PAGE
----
Scotland’s foremost expert on political polling has said the outcome of a second independence referendum is a “lottery” with support for Yes and No split 50-50.
Sir John Curtice, Professor of Politics at the University of Strathclyde, said it was impossible to know how the public would react if the issue was put to a vote as there was a “new debate” to be held in the wake of Brexit.
Speaking ahead of Nicola Sturgeon’s briefing to MSPs at Holyrood on her “route map” to holding a fresh independence referendum, Sir John said that the two sides were neck-and-neck and that the picture would only become clear when the arguments for and against were “marshalled” and put to the test in a campaign.
However, he said that it was “inconceivable” the First Minister would not try to hold a referendum as she was a “prisoner” of the independence-supporting electorate which put her in power in 2021, just as Boris Johnson was beholden to the leave vote which secured his 2019 General Election victory.
Independence supports voted Nicola Sturgeon into power
Speaking to the BBC Sir John said: “We do not know what the outcome of any referendum would be. If it were to be held in the near future, and you take the average of the most recent polls, it’s ‘No’ slightly ahead.
“But really, ever since 2019 and that parliamentary impasse over Brexit in the House of Commons, support for independence in Scotland has been close to the 50 per cent mark and we did have a spell in the second half of 2020 when the polls had ‘Yes’ ahead.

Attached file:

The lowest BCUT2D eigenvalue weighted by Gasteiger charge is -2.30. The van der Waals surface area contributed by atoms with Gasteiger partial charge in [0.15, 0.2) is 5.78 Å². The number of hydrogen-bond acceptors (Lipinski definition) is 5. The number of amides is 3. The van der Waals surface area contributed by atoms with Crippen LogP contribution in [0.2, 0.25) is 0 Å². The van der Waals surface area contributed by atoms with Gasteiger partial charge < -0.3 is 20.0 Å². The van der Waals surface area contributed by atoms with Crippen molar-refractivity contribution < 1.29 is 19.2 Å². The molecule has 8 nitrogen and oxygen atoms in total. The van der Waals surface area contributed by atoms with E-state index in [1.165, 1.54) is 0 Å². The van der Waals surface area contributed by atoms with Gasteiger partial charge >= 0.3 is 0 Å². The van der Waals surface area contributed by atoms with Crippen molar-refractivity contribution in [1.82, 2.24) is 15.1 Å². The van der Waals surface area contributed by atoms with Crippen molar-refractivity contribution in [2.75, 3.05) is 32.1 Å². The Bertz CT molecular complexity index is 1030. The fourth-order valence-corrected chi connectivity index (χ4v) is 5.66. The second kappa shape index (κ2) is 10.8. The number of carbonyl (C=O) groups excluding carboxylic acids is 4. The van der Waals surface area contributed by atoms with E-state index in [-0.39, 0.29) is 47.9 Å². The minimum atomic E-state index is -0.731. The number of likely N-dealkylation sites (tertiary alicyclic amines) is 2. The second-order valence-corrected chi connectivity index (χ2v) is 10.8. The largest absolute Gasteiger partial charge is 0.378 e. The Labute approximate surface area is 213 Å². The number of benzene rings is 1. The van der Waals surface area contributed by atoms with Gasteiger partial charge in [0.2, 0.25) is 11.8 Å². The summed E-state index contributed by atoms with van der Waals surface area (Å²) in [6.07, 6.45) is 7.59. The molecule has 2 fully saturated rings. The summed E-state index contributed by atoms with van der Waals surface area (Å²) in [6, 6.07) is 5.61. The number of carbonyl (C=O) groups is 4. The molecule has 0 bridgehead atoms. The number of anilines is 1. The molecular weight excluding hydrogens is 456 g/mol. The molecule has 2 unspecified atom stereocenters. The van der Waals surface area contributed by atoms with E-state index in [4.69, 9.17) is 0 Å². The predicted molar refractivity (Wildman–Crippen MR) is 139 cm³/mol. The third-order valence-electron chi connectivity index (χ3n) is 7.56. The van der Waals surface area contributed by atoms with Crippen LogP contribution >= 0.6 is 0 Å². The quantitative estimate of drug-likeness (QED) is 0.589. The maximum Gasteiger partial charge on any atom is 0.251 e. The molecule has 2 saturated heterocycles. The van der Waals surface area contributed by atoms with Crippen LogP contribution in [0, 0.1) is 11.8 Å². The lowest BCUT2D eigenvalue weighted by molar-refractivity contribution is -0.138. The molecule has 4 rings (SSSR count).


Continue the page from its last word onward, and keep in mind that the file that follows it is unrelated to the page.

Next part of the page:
“But when the polls say it’s close to 50-50, given there would have to be a campaign, and given that a lot of the issues we would face in another referendum have been changed fundamentally by the fact of Brexit – which means there’s a whole new debate to be held – we just don’t know how the public will react when the arguments are marshalled.”
He added: “We don’t know how well the two sides will succeed in marshalling their arguments and given that public opinion is close to 50-50, frankly it’s a lottery at the moment over which side would emerge victorious after a referendum.”
Sir John, the lead commentator for the ‘What Scotland thinks’ website, said that Nicola Sturgeon had been voted into power by an electorate which wants to see a second independence referendum, and was duty-bound to respond.
However, he believes that the First Minister has some room for maneuver as pools suggest her voters do not “necessarily feel” there has to be a vote by the end of next year – her preferred timetable – just that one has to take place by the end of the Scottish Parliamentary term in 2026.
The academic said: “It is inconceivable that Nicola Sturgeon is not going to attempt to try to hold an independence referendum, given the character of the electorate that voted for her in 2021 as it would have been for Boris Johnson not to have implemented Brexit having got a majority in 2019 essentially off the back of those who voted Leave.
“Both Nicola Sturgeon and Boris Johnson are in a sense prisoners of the electorates that got them into power, and what we are going to see played out in the coming weeks and months are those two contradictory mandates and contradictory coalitions engaging in a game of cat and mouse about whether and how a possible referendum might be held. “